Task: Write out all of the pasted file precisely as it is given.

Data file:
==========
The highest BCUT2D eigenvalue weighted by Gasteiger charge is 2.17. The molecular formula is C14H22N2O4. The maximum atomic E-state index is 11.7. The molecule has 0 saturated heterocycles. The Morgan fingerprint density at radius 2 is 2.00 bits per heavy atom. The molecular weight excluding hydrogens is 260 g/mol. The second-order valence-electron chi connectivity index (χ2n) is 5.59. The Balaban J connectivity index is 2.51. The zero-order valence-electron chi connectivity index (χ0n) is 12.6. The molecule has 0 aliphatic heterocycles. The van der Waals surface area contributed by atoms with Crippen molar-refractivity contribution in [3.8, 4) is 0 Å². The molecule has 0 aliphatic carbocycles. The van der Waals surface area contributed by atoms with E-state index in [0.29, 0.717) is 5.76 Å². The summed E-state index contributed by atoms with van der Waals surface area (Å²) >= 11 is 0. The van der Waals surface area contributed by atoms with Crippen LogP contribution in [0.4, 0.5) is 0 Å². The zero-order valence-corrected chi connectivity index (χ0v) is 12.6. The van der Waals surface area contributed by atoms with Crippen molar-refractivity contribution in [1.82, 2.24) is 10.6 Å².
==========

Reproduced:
The highest BCUT2D eigenvalue weighted by Gasteiger charge is 2.17. The molecular formula is C14H22N2O4. The maximum atomic E-state index is 11.7. The molecule has 0 saturated heterocycles. The Morgan fingerprint density at radius 2 is 2.00 bits per heavy atom. The molecular weight excluding hydrogens is 260 g/mol. The second-order valence-electron chi connectivity index (χ2n) is 5.59. The Balaban J connectivity index is 2.51. The zero-order valence-electron chi connectivity index (χ0n) is 12.6. The molecule has 0 aliphatic heterocycles. The van der Waals surface area contributed by atoms with Crippen molar-refractivity contribution in [3.8, 4) is 0 Å². The molecule has 0 aliphatic carbocycles. The van der Waals surface area contributed by atoms with E-state index in [0.29, 0.717) is 5.76 Å². The summed E-state index contributed by atoms with van der Waals surface area (Å²) >= 11 is 0. The van der Waals surface area contributed by atoms with Crippen LogP contribution in [0.4, 0.5) is 0 Å². The zero-order valence-corrected chi connectivity index (χ0v) is 12.6. The van der Waals surface area contributed by atoms with Crippen molar-refractivity contribution in [1.82, 2.24) is 10.6 Å².